When Ricky took the microphone, his voice came out soft and shy, but steady and deliberate, clearly relishing the chance to tell his story in front of a receptive audience. The definition of preaching to the choir. He spoke in-depth about the stigma, about mental health in America, about how he got caught up after getting traded and not knowing when the drug test was, and then he veered into his time living in a tent in India and studying with gurus and learning astrology and accepting his calling as a healer and that is where I started to zone out. It’s also when I began to understand that just because we both smoke weed and we both played football didn’t mean we had much in common.

When Kyle began speaking, the crowd held its breath. His intensity and conviction were startling. You rarely hear someone state what they believe so vehemently: Cannabis saved my life. He rattled off the names of every pill he had been on. He talked about his injuries. His concussions. And then he mentioned a government patent on cannabinoids for the treatment of brain trauma, number 6,630,507. 

The idea that weed could be a treatment for brain trauma was something that we, as football players, all had an interest in. The sport we played, the sport we loved, the sport that now earns nearly $20 billion a year in revenue—had a brain trauma problem. Has a brain trauma problem.

There is a reason why they hand you a helmet your first day on the job. Your head is in danger. And since the discovery and publicity of CTE, there appeared to be very few therapeutic answers for it. Depending on whom you asked, the NFL’s concussion settlement, the “heads-up tackling” initiative, the concussion protocol, and various rule changes either made the game safer, or muddied the waters by only appearing to make the game safer. The fact remains that the most effective way to stop a large man in his tracks is to lead with your most dangerous weapon, which happens to be the helmet, and to hit him in his most vulnerable part: his head. That’s a reality that will never change on a football field, no matter how many fines or suspensions anybody hands out.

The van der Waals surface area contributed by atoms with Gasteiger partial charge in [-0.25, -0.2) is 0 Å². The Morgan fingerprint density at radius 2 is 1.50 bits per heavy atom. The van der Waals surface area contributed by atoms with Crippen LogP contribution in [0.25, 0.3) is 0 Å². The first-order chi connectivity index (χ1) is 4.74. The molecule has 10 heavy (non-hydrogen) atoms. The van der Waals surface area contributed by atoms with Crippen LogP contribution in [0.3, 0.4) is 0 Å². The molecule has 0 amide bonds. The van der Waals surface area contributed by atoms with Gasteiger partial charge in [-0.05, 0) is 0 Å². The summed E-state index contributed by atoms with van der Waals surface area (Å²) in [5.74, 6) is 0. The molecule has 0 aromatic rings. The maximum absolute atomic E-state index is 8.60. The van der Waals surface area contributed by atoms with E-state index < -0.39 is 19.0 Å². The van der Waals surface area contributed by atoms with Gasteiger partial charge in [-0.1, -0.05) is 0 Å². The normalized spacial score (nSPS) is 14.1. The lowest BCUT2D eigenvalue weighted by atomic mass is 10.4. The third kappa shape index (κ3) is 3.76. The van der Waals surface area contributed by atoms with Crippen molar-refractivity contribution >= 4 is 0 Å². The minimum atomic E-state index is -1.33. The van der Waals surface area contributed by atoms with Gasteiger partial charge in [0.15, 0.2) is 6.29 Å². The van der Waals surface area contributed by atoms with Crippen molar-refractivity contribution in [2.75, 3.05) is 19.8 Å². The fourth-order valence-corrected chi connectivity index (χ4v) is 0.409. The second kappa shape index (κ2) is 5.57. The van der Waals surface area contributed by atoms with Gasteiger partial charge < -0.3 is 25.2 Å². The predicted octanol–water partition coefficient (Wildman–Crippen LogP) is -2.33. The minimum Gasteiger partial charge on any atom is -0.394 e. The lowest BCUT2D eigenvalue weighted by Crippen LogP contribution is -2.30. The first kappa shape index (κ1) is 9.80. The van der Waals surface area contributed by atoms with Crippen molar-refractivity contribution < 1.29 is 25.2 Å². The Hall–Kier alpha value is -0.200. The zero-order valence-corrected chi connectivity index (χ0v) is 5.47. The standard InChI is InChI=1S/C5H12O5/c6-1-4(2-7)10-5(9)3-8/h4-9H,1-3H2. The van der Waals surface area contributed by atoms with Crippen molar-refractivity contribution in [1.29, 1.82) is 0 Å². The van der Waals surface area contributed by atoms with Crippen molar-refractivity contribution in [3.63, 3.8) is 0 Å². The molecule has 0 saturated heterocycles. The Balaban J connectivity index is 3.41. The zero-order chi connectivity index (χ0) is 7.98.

What was Kyle talking about when he mentioned “neuroprotection”? Is that what my friends in college were doing when they smoked weed before the game? And what about “neurogenesis”? Is that what I was doing in my bedroom the days following my concussion on Thursday Night Football? I wanted to find out. But there just wasn’t, and still isn’t, much data on it. Cannabis is still difficult to study for a variety of reasons: It’s federally illegal, only pro-cannabis groups want to study it, control groups are hard to create, the same “strain” can vary from grower to grower, dosages can be hard to regulate, and every human reacts differently to it.

There were a lot of questions that we wanted answered, and after a few more expos, it became clear that we had the momentum going to try to answer them. Beyond the brands that wanted us, doctors wanted to work with us, too. Scholars wanted to do research. Nonprofits wanted to partner. And the athlete group diversified, most notably with the additions of Riley Cote, Jake Plummer, and Jim McMahon. 

Riley was a former NHL enforcer. It is one thing to know you’ll have to go on the field and hit each other, but a whole different animal to know that you’ll be the one guy who has to go out there and fight. Bare knuckles. That was Riley, and to witness the control and precision with which he talked about his transition to cannabis and plant medicines, and the abyss over which the pills and alcohol had him teetering prior to this discovery, was to take him seriously. This was not a man seeking a spotlight.

Jake was reluctant to go all-in. It was one thing for Ricky Williams to throw his hat in the marijuana space—hell, it had been thrown in for him. He was defined by his marijuana use. Jake, on the other hand, was a marketable star who was never linked to weed and didn’t have any gnarly pill stories. Jake is just a nature-loving, anti-establishment, free-thinker type who, in his retirement, had rejected the totality of the apparatus, and the league’s draconian marijuana enforcement fell into that category.